Another factor that affects the housing market is mortgage rates. When interest rates on mortgage loans increase, housing values sometimes decrease. When people can’t afford high mortgage rates and aren’t in the market to buy a home, this could cause your home value to decrease to an amount less than the amount due on your mortgage.
A rise in foreclosures can also lead to a downturn in housing prices. A foreclosure happens when a homeowner stops making mortgage payments and the lender then seeks to sell the home to pay the mortgage debt.
Another factor that may lead to an underwater mortgage is how much you put down on the purchase of your home. If you made a small down payment when you purchased your home and the value of your home decreases, this could cause your mortgage to be underwater.
If a homeowner is having difficulty making mortgage payments and stops making monthly payments, late fees and other default-related fees are added to the amount due. This could lead to an underwater mortgage. Your mortgage payment is made up of principal and interest. The payment schedule made by the lender is based upon amortization schedules. Amortization is an accounting method that spreads out the loan payments over time. It will show how much of the monthly payment is used to pay interest and the principal balance.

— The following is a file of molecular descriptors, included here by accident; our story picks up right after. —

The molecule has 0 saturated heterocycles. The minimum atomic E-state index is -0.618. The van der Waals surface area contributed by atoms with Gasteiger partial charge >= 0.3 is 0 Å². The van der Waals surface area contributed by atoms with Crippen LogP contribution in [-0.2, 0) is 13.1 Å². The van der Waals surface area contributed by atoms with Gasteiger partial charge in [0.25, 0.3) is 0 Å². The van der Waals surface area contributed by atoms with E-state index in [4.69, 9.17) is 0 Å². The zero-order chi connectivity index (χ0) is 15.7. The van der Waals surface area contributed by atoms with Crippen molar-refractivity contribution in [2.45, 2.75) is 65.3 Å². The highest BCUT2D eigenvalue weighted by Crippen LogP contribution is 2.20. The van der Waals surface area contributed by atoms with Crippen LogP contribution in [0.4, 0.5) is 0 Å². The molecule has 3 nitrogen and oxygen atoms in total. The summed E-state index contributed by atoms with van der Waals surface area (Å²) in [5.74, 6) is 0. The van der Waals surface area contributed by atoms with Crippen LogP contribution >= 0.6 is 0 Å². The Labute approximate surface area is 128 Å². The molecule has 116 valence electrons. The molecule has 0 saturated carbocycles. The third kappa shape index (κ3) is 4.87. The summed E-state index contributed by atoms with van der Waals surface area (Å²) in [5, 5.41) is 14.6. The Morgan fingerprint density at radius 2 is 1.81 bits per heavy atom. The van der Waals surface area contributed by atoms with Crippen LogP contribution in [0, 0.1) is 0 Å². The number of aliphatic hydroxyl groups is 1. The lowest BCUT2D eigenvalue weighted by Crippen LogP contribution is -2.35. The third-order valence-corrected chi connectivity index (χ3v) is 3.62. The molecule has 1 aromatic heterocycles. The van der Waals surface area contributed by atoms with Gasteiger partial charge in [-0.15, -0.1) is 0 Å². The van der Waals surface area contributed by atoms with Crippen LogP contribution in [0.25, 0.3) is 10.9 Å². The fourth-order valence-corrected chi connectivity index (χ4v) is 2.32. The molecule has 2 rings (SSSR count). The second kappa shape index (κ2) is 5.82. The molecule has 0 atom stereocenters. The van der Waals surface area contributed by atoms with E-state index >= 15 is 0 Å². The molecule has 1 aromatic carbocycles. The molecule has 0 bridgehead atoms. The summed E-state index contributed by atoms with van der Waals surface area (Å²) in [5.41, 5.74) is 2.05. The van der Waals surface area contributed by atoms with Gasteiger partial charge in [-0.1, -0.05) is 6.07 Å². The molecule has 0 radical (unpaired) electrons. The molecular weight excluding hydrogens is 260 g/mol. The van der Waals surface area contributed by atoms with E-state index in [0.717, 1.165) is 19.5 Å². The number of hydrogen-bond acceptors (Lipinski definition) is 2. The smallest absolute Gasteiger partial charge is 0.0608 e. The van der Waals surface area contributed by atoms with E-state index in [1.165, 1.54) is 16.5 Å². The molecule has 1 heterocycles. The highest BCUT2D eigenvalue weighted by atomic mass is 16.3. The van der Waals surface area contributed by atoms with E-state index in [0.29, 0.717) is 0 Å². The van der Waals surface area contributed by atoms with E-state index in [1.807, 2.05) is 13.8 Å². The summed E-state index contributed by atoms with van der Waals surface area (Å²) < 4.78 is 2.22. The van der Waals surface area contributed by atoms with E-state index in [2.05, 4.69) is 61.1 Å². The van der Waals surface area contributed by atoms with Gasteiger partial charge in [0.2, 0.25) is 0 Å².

At the beginning of the mortgage, most of the monthly payment is applied toward paying interest, not the principal balance. So, if you stop making mortgage payments at the beginning of your loan, your principal balance will still be high and the risk of an underwater mortgage is greater. The good news is that an underwater mortgage may not remain underwater. If you continue to make your mortgage payments, you can build up equity in the home.
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The Risks of Having an Underwater Mortgage
Having an upside-down mortgage is risky if you want or need to sell your home. You won’t be able to sell your home without lender approval if the mortgage is underwater. Also, if you don’t have equity in your home, you won’t be able to borrow against the equity in an emergency. Negative equity isn’t a good thing. If you can afford to make your monthly mortgage payments and you don’t need to sell your home, it may not matter that your mortgage is underwater.
Another problem with an underwater mortgage is that traditional refinancing isn’t available. Refinancing allows a borrower to replace their old loan with a new loan. The new loan may have a lower interest rate or other more favorable terms. This opportunity is almost always unavailable to homeowners whose mortgages are underwater.
Underwater mortgages are also at a greater risk of foreclosure. This is because the monthly mortgage payments are usually pretty high and are difficult to pay. The good news is that underwater mortgages aren’t permanent. If you continue to make mortgage payments, the equity in your home will grow over time.
Your Options if You Have an Underwater Mortgage